Wisconsin’s Multi-Discharger Variance for Phosphorus – A Progress Report

Posted on June 8, 2015 by Linda Bochert

On May 5, 2015, the Wisconsin Department of Administration (WDOA) released its Preliminary Determination that compliance with the Wisconsin water quality-based effluent limitations (WQBEL) for phosphorus will cause “substantial and widespread adverse social and economic impacts on a statewide basis”, thus providing the foundation for availability of a statewide multi-discharger variance (MDV).

What brought this on?

In posts in 2011 and 2013, I described Wisconsin’s phosphorus reduction rule, including its compliance options of water quality trading and adaptive management. Recognizing that these innovative compliance alternatives to traditional construction are not viable for all dischargers, in 2014 Wisconsin enacted legislation to authorize a statewide MDV for those dischargers that cannot meet the WQBEL for phosphorus without a major facility upgrade.  Under the MDV, a point source will have more time to meet its phosphorus limitations.  However, during the extended period, they will be obligated to either implement nonpoint source reductions or to provide funding to counties to implement existing, but seriously underfunded, nonpoint source reduction programs.  The expectation is that most permittees will choose to fund their local county.  At $50/pound for the difference between the actual pounds of phosphorus discharged and the target value of 0.2 mg/L, we are talking about real money.

The MDV legislation required the WDOA, in consultation with the Wisconsin Department of Natural Resources (WDNR), to conduct a study to:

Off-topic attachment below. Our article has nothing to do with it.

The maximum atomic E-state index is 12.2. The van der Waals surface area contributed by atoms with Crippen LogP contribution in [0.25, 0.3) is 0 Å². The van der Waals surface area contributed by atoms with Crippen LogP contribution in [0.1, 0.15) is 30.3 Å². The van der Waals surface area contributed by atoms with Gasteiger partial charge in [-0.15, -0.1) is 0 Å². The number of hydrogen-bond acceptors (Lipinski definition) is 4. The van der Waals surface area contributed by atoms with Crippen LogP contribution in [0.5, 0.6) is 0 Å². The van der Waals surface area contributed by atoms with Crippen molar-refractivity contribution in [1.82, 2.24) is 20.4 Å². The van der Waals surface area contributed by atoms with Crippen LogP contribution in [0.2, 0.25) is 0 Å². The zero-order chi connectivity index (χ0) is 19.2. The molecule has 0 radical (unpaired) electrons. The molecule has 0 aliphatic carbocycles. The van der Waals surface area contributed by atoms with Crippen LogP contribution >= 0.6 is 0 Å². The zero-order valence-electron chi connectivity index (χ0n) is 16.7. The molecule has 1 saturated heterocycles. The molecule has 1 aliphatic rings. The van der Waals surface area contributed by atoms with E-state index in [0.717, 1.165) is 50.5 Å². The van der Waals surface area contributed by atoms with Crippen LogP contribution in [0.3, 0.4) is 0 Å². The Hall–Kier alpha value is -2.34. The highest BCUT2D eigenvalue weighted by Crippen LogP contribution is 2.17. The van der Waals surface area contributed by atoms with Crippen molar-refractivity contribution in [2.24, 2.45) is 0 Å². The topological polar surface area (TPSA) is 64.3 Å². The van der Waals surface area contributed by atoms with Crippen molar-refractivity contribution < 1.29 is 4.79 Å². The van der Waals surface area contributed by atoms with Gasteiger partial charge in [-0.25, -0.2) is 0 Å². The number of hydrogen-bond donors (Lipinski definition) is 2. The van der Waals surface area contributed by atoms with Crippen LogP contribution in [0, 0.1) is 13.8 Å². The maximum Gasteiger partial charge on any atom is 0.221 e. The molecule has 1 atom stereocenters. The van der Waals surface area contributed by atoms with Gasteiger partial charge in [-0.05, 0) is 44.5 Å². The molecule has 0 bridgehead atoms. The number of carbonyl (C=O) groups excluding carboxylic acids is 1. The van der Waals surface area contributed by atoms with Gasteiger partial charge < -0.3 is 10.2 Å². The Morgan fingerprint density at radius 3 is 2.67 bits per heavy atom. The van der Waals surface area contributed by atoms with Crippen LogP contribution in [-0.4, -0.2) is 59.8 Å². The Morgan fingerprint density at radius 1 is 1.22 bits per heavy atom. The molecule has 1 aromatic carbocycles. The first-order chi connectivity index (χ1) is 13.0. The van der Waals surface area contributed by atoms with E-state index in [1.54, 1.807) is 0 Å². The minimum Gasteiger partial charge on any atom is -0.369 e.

“determine whether attaining the water quality standard for phosphorus . . . through compliance with water quality based effluent limitations by point sources that cannot achieve compliance without major facility upgrades is not feasible because it would cause substantial and widespread adverse social and economic impacts on a statewide basis.”

Based on work conducted by ARCADIS, The University of Massachusetts Donohue Institute, and Sycamore Advisors, consultants to WDOA and WDNR, the Preliminary Determination concludes that, without this variance:

·         “almost 600 Wisconsin businesses will be impacted as they continue to work their way out of the recession”

·         Wisconsin communities will experience a minimum cost of “$3.4 billion in capital expenditures which will rise to nearly $7 billion when accounting for interest” to meet increased capital costs

·         Annual operations and maintenance (O&M) cost of $405 million along with debt service will “equate to $708 million annually”

·         In 2025 when the full impact of the costs will be felt, statewide impacts will result in:

o   4,517 fewer jobs

o   $283.3 million in foregone wages

o   $616.6 million reduction in gross state product

o   11,000 fewer Wisconsin residents

A hearing on the Preliminary Determination was held on May 12, and written comments are due by June 11.  The next step is for WDNR to submit a request to the United States Environmental Protection Agency (USEPA) to approve the MDV for phosphorus for Wisconsin.   Once implementation of the MDV begins, much-needed nonpoint source funding can begin to flow.